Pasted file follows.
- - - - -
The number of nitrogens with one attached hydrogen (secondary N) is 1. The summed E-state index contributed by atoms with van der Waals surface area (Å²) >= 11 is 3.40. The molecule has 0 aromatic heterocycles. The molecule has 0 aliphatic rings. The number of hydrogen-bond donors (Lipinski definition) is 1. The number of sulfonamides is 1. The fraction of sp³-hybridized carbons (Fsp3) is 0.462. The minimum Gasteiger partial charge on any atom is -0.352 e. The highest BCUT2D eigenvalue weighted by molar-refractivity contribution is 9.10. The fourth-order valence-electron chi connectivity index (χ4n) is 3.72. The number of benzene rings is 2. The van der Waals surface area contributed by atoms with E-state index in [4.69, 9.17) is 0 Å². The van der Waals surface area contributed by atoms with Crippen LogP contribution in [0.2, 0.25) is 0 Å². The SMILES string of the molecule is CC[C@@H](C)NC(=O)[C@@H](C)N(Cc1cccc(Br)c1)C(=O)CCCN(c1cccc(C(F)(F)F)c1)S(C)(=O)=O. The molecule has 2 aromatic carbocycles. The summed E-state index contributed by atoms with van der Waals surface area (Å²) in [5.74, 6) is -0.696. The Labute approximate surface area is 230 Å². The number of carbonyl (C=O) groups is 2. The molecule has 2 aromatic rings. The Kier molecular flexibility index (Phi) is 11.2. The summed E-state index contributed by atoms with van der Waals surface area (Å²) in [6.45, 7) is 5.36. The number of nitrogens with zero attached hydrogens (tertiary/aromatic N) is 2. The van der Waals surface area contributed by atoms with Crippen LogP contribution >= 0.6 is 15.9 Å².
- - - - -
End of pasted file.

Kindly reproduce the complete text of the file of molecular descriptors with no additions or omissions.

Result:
The number of nitrogens with one attached hydrogen (secondary N) is 1. The summed E-state index contributed by atoms with van der Waals surface area (Å²) >= 11 is 3.40. The molecule has 0 aromatic heterocycles. The molecule has 0 aliphatic rings. The number of hydrogen-bond donors (Lipinski definition) is 1. The number of sulfonamides is 1. The fraction of sp³-hybridized carbons (Fsp3) is 0.462. The minimum Gasteiger partial charge on any atom is -0.352 e. The highest BCUT2D eigenvalue weighted by molar-refractivity contribution is 9.10. The fourth-order valence-electron chi connectivity index (χ4n) is 3.72. The number of benzene rings is 2. The van der Waals surface area contributed by atoms with E-state index in [4.69, 9.17) is 0 Å². The van der Waals surface area contributed by atoms with Crippen LogP contribution in [0.2, 0.25) is 0 Å². The SMILES string of the molecule is CC[C@@H](C)NC(=O)[C@@H](C)N(Cc1cccc(Br)c1)C(=O)CCCN(c1cccc(C(F)(F)F)c1)S(C)(=O)=O. The molecule has 2 aromatic carbocycles. The summed E-state index contributed by atoms with van der Waals surface area (Å²) in [5.74, 6) is -0.696. The Labute approximate surface area is 230 Å². The number of carbonyl (C=O) groups is 2. The molecule has 2 aromatic rings. The Kier molecular flexibility index (Phi) is 11.2. The summed E-state index contributed by atoms with van der Waals surface area (Å²) in [6.45, 7) is 5.36. The number of nitrogens with zero attached hydrogens (tertiary/aromatic N) is 2. The van der Waals surface area contributed by atoms with Crippen LogP contribution >= 0.6 is 15.9 Å².